242 injured.

0 Federal laws passed to stop it.


Author: Tim Holt is an educator and writer, with over 33 years experience in education and opines on education-related topics here and on his own award-winning blog: HoltThink Read his previous columns here.

He values your feedback, feel free to leave a comment. 

Comments must stay on-topic and be respectful of the opinion of others; posts containing foul language, threats or other uncivil language will not be approved.

Op-Ed: Go Karts and Ed Tech

When I was but a lad, there were several go kart tracks in Northeast El Paso.

One was at a miniature golf course which had an orange dinosaur, and one was dedicated solely to go karts farther north on Dyer street.

I remember, as a 9 or 10 year old, the thrill of riding these mini-cars, which seemed to me to go a hundred miles an hour, with the summer wind in my hair and the smell of exhaust hitting my nostrils.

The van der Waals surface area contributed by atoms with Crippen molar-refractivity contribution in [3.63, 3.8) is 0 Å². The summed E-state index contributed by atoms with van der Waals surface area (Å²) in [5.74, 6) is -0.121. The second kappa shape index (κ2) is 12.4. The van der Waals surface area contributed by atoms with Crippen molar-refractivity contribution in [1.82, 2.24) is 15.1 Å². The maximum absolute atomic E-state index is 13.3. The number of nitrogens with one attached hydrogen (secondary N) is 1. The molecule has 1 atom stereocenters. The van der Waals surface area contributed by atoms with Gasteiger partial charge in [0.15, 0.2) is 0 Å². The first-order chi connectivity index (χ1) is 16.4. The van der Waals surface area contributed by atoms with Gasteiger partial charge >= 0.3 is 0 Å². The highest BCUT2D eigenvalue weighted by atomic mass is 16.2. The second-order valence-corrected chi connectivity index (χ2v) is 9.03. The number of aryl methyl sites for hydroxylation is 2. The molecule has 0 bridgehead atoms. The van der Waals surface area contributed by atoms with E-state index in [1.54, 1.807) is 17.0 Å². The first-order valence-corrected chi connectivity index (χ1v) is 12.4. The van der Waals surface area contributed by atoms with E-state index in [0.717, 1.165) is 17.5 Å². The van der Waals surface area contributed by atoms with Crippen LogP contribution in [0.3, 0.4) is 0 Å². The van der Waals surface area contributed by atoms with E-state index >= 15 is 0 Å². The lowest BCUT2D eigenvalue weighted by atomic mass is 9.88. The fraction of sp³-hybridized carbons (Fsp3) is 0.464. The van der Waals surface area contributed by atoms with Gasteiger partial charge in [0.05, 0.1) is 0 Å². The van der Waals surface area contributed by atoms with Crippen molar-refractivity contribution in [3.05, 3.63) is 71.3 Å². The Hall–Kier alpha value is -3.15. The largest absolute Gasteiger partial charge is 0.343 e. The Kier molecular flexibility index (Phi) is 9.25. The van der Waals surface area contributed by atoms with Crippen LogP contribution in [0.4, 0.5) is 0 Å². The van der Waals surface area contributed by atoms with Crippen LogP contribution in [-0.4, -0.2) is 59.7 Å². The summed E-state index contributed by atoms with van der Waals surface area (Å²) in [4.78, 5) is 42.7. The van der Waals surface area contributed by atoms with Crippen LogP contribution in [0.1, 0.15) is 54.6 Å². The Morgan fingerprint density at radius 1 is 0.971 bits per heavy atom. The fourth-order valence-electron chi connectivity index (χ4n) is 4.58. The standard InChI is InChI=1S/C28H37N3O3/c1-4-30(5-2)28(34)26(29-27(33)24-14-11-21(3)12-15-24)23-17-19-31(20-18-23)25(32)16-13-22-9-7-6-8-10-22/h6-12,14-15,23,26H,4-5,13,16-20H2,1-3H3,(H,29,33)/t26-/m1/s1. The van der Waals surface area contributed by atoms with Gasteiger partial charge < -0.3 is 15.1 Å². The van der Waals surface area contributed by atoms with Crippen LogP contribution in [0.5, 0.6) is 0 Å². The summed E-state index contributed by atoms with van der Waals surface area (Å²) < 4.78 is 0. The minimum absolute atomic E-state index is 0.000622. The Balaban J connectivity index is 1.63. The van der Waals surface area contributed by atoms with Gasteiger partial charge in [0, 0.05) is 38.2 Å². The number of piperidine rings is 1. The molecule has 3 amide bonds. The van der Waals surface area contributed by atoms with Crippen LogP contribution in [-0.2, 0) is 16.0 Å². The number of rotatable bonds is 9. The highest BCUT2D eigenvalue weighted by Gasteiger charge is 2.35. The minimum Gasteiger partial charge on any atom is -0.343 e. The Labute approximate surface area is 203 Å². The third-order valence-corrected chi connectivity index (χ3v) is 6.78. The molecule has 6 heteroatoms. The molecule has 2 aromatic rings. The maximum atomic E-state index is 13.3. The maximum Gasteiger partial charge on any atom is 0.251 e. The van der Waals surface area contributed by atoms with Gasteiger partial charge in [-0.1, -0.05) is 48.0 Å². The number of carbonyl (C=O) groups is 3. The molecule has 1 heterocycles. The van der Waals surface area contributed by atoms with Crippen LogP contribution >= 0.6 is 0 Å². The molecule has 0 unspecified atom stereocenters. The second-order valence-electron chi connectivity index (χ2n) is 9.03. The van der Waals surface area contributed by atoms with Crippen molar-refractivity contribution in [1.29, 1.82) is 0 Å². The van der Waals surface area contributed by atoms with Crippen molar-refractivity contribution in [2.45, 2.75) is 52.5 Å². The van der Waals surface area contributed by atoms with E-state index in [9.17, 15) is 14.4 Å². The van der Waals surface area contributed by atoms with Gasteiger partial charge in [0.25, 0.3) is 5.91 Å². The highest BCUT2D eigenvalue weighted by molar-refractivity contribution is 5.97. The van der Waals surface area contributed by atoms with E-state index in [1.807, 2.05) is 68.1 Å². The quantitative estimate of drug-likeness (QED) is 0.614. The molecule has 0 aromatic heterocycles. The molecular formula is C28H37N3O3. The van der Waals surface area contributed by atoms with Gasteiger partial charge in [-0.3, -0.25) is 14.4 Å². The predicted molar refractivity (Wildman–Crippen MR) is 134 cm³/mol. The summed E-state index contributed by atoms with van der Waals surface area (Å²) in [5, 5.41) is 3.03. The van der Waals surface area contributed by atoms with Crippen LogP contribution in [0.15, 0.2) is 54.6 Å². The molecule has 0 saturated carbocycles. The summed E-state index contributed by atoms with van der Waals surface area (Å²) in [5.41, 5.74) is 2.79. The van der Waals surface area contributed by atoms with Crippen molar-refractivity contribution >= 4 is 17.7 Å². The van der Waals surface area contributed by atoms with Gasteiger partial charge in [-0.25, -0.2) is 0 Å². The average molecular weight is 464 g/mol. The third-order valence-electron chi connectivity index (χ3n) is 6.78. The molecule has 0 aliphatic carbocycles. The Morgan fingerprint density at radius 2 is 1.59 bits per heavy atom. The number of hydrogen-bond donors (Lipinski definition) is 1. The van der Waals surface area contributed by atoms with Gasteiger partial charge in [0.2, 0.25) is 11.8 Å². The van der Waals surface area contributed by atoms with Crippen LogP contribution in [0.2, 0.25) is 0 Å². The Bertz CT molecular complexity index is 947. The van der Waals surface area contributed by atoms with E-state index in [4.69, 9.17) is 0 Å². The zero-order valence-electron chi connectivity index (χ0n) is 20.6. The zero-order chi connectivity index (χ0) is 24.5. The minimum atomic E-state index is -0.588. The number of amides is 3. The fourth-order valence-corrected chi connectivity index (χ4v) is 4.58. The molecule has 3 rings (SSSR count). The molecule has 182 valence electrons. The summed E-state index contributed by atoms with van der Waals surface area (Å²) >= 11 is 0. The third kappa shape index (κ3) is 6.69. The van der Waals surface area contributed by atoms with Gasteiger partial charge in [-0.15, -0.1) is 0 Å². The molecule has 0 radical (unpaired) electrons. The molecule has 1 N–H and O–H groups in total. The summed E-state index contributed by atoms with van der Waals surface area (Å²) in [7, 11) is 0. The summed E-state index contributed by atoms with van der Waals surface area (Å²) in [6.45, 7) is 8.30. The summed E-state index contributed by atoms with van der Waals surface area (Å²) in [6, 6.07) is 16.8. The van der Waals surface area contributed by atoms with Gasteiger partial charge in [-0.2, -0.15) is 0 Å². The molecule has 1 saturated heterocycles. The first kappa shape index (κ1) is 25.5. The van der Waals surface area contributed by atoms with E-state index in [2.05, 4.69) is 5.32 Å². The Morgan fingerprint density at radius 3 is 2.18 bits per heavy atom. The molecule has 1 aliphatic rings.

These lawnmower-engines-strapped-to-a-frame with four wheels seemed to me the be the pinnacle of the driving experience. It simply could not get any better than zipping around the tire and hay-rimmed track, trying to out-maneuver my friends and “win” the imaginary El Chuco 500.

Only later in my life, after I had experienced real driving, real speed, and real El Paso roads did I realize that the go kart experience led much to be desired.

Years after those Northeast El Paso tracks packed up and left, did I try to ride Go Karts again, only to realize that while the karts and the tracks were virtually the same, the experience was something much less than desired.

No matter how hard I pressed the accelerator, no matter how well I swept around the corners, no matter how much I tried, the go karts would not go faster than some predetermined speed, preset before I even bought my ticket and go on the kart.

The speed limit was set ahead of time by someone, somewhere, no doubt who was taking the advice of lawyers and bureaucrats who said that “This shall be the speed: No More, no less.”